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Kids who go to bed late more likely to skip breakfast and eat more junk food

New research from the University of South Australia (UniSA) suggests that sleep timing and sleep quality can influence the dietary behaviors of school-aged children, causing them to skip breakfast and eat more junk food.

The study examined the sleep and eating behaviours of 28,010 school children aged between 9 to 17 years from data collected via the South Australian Wellbeing and Engagement Collection from 368 government and independent schools in South Australia.

Results show that children who regularly went to bed after 11 pm were 4 to 5 times more likely to eat fewer than three breakfasts a week, and two to three times more likely to eat junk food at least 5 times a week.

Lead researcher, UniSA’s Alex Agostini, PhD, says the findings clearly demonstrate the links between sleep and diet among school-aged children.

“Sleep is important for everyone’s health and wellbeing, but when children and teenagers are regularly missing breakfast or eating junk food, their bodies and minds can suffer,” Agostini says in a release. “When children have poor sleep and go to bed late at night, it increases their chance of missing breakfast the next morning.

“Late bedtimes also increase the odds of children and teenagers eating junk food more often, which is never a good thing—not only does it lack nutritional benefit, but it also contributes to the growing concerns around childhood obesity.”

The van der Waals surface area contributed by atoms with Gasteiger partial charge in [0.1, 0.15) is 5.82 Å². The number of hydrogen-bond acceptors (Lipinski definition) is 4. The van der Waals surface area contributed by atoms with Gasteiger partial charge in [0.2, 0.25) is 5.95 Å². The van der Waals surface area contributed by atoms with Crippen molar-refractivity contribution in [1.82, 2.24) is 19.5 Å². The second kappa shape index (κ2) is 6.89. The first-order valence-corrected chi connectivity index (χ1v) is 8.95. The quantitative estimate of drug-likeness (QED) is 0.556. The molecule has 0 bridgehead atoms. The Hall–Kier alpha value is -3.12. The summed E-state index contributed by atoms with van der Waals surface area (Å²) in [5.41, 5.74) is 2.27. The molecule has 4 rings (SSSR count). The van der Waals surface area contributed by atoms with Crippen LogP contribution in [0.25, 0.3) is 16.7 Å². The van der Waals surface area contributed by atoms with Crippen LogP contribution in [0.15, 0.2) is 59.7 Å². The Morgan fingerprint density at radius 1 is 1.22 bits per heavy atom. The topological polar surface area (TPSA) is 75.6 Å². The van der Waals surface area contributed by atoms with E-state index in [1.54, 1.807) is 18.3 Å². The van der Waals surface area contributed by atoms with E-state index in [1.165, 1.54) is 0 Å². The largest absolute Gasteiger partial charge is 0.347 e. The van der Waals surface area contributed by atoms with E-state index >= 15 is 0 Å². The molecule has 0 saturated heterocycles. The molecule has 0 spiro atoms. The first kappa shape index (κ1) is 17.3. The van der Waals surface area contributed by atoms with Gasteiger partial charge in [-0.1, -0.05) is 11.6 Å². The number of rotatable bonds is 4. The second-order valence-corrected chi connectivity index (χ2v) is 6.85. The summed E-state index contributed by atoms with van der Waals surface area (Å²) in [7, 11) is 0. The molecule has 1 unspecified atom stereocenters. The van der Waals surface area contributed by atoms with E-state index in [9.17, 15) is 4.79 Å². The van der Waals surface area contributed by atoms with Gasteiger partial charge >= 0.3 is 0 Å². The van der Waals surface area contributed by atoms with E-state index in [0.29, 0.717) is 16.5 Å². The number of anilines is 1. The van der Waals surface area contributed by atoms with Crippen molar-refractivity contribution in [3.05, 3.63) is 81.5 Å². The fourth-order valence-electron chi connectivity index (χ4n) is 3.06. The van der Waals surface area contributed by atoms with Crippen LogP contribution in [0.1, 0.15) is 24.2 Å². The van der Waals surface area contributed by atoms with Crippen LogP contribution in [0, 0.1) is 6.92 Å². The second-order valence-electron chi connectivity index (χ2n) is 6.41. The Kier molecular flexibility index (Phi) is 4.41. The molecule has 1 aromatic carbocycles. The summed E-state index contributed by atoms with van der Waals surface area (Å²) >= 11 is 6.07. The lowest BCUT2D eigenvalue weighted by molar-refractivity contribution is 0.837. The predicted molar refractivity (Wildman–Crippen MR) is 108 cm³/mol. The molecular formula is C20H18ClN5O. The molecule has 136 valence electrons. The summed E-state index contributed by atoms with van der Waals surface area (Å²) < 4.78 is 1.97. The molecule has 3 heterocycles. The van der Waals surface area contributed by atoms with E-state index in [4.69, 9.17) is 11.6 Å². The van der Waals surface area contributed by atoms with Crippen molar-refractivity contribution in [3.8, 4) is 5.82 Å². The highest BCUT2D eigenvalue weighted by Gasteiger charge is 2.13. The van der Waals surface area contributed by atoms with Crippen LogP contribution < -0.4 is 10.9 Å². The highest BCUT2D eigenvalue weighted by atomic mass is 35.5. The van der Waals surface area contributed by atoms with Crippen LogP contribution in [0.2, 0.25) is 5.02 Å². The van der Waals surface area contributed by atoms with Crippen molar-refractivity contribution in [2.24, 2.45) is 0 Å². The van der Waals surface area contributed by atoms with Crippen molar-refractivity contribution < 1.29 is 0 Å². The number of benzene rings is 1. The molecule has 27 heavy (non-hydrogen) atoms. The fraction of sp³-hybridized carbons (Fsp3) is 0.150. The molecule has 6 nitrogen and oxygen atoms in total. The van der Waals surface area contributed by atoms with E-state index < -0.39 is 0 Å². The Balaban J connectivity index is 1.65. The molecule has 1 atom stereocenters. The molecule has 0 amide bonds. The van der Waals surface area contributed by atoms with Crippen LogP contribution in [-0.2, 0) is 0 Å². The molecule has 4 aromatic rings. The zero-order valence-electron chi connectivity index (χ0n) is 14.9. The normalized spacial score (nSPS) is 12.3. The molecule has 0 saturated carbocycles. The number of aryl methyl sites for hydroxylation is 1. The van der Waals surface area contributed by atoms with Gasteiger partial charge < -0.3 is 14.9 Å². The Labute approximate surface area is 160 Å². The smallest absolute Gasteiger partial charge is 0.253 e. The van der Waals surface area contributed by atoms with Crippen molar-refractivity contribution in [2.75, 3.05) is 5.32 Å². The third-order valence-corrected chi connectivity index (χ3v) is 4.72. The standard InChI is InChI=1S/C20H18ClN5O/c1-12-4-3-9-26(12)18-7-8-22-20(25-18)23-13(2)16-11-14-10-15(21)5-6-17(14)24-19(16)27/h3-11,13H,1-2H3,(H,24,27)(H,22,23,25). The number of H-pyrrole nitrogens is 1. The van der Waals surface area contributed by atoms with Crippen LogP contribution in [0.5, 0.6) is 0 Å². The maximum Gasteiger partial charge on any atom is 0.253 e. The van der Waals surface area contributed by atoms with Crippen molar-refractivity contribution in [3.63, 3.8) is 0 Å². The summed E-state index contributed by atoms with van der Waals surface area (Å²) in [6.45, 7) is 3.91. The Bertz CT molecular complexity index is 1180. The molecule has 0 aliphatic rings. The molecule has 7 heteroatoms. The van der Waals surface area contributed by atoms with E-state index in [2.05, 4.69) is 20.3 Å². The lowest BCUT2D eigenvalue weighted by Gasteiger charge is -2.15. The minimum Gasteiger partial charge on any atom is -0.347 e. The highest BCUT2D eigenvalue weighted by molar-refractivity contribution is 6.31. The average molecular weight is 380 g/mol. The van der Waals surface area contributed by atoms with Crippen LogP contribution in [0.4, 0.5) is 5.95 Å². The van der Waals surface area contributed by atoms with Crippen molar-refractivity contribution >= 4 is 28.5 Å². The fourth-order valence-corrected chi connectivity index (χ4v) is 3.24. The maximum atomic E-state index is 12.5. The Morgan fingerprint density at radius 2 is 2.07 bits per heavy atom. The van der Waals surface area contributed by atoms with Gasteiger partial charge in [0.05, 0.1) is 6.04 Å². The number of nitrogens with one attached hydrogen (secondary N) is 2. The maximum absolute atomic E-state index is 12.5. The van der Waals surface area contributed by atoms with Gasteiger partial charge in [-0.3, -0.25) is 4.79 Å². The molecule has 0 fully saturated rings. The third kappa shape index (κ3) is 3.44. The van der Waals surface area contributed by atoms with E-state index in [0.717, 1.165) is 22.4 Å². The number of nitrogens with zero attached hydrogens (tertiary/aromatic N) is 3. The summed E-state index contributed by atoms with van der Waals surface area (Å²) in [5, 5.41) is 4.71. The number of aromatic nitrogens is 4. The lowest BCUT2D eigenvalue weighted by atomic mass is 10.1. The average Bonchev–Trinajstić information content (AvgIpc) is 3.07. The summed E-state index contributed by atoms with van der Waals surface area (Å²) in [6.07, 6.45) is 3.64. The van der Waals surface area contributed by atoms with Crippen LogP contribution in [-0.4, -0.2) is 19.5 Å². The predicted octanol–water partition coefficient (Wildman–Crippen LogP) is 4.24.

Kurt Lushington, PhD, MPsych, co-researcher, professor, and head of UniSA’s discipline of psychology, says the study also found a substantial proportion of children in the study to be sleep-deprived.

“The National Sleep Foundation recommends 9-11 hours’ sleep for children aged 6-13 years, and 8-10 hours’ sleep for children aged 14-17 years. Yet according to these standards, 16% of children in this study were not getting enough sleep,” Lushington says. “Good quality sleep—and enough of it—is important for children and adolescents. Without it, children not only develop fatigue and behavioural and emotional problems, but also make poor food choices.”

The study also strengthens evidence for educational policy relating to the provision of breakfast or pre-lunch nutrition breaks in schools.

“Encouraging schools to offer breakfast programs and ‘brain food’ breaks earlier in the day can help counteract the effects of poor dietary choices as a result of lack of sleep,” Lushington says. “Promoting healthy sleep and a nutritional diet for children and teenagers is critical if we are to help them realize their best potential, physically and psychologically.”

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